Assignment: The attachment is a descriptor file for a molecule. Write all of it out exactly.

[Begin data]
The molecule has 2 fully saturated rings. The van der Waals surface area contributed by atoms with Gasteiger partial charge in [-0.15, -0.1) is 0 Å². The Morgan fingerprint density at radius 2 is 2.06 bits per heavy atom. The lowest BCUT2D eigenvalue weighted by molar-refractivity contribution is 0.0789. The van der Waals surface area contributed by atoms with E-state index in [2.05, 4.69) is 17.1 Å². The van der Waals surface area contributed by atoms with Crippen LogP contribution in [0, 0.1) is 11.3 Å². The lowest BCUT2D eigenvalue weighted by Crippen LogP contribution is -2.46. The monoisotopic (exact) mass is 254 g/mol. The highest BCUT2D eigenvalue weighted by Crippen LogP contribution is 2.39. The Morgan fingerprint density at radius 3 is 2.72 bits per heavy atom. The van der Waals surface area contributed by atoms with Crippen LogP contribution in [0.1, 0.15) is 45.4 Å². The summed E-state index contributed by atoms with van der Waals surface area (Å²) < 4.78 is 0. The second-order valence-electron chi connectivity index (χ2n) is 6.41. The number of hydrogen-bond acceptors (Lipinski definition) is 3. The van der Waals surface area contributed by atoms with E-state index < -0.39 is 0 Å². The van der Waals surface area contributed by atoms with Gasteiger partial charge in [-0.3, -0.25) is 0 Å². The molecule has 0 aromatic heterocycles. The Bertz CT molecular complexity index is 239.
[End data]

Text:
The molecule has 2 fully saturated rings. The van der Waals surface area contributed by atoms with Gasteiger partial charge in [-0.15, -0.1) is 0 Å². The Morgan fingerprint density at radius 2 is 2.06 bits per heavy atom. The lowest BCUT2D eigenvalue weighted by molar-refractivity contribution is 0.0789. The van der Waals surface area contributed by atoms with E-state index in [2.05, 4.69) is 17.1 Å². The van der Waals surface area contributed by atoms with Crippen LogP contribution in [0, 0.1) is 11.3 Å². The lowest BCUT2D eigenvalue weighted by Crippen LogP contribution is -2.46. The monoisotopic (exact) mass is 254 g/mol. The highest BCUT2D eigenvalue weighted by Crippen LogP contribution is 2.39. The Morgan fingerprint density at radius 3 is 2.72 bits per heavy atom. The van der Waals surface area contributed by atoms with Crippen LogP contribution in [0.1, 0.15) is 45.4 Å². The summed E-state index contributed by atoms with van der Waals surface area (Å²) < 4.78 is 0. The second-order valence-electron chi connectivity index (χ2n) is 6.41. The number of hydrogen-bond acceptors (Lipinski definition) is 3. The van der Waals surface area contributed by atoms with E-state index < -0.39 is 0 Å². The van der Waals surface area contributed by atoms with Gasteiger partial charge in [-0.3, -0.25) is 0 Å². The molecule has 0 aromatic heterocycles. The Bertz CT molecular complexity index is 239.